The automation of proof by mathematical induction.

*(English)*Zbl 0994.03007
Robinson, Alan (ed.) et al., Handbook of automated reasoning. In 2 vols. Amsterdam: North-Holland/ Elsevier. 845-911 (2001).

This chapter surveys the automation of theorem proving using induction rules. Specifically, it is concerned with ‘explicit’ induction, in which induction rules are explicitly incorporated into proofs. ‘Implicit’ induction, or ‘inductionless induction’ is dealt with in another Chapter of the Handbook [H. Comon, “Inductionless induction”, ibid., 913-960 (2001; Zbl 0994.03006)], reviewed below. Recursion is frequently used in the construction of classes of objects and in the definition of functions and programs; induction is needed to reason about, for instance, recursive datatypes and recursive definitions. The automation of induction is necessary for applications such as proving statements about formal methods of system development. Apart from showing the application of induction rules, emphasis is put on some proof techniques used in inductive proofs which are related to rewriting (such as fertilization or destructor elimination), and its termination properties. Later, theoretical limitations arising from results by Gödel and Kreisel are recalled, in the form of the incompleteness of inductive inference and the failure of cut elimination for inductive theories. Later, special search control techniques to solve problems related to the introduction of infinite branch points into the search space are presented. The search control problems of induction rule choice, lemma introduction and generalisation are presented. Then, rippling is introduced as a partial solution to many of the special problems described previously; among the advantages of rippling we have that it is more restrictive than conventional rewriting (reducing the search space), it always terminates, it allows rewriting in both directions, and it supports several heuristics. A section is devoted to the study of conjectures which include existential variables. This raises the need of extending some of techniques previously introduced. The final section presents some of the problems and solutions found in the development of interactive explicitly inductive theorem provers.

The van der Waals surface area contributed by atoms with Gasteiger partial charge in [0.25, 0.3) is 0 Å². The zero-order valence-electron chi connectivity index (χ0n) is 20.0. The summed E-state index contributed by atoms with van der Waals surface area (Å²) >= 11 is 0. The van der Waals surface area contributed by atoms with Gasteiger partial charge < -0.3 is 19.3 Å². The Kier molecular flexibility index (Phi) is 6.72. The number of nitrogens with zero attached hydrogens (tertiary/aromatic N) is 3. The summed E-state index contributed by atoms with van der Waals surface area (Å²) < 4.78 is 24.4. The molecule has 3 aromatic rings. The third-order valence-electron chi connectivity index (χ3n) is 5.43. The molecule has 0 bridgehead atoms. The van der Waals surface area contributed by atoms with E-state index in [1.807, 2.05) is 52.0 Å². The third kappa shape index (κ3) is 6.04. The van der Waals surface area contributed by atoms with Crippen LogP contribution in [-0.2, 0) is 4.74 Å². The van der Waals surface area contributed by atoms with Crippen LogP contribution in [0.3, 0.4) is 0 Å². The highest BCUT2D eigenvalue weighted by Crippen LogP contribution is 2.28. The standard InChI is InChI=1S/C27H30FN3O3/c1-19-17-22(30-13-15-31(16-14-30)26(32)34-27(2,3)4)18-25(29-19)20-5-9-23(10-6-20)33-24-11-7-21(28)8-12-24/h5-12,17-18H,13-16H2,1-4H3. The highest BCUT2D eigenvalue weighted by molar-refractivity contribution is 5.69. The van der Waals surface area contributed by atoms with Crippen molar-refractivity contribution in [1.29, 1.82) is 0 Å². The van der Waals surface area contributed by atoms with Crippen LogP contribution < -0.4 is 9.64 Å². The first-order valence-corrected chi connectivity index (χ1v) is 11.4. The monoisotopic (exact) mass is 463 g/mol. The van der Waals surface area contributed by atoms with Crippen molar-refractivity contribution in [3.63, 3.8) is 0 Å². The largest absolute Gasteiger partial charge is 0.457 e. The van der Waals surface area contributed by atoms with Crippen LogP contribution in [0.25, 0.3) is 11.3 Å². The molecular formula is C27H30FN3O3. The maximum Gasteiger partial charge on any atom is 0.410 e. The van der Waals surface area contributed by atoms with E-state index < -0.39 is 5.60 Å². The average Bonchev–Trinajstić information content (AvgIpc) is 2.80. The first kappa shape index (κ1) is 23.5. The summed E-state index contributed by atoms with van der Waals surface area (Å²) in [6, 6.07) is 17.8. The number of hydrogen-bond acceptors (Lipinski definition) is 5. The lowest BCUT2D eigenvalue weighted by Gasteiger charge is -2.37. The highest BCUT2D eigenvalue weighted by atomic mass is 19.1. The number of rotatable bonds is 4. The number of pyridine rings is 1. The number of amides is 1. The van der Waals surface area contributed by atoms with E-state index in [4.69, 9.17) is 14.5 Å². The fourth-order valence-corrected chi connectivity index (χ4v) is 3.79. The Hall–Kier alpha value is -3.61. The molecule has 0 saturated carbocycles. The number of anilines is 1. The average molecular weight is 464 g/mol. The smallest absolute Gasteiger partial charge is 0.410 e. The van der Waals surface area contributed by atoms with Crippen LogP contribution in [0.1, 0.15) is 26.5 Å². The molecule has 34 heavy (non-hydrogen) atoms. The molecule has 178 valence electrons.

For the entire collection see [Zbl 0964.00020].

For the entire collection see [Zbl 0964.00020].

Reviewer: Manuel Ojeda Aciego (Malaga)

##### MSC:

03B35 | Mechanization of proofs and logical operations |

68T15 | Theorem proving (deduction, resolution, etc.) (MSC2010) |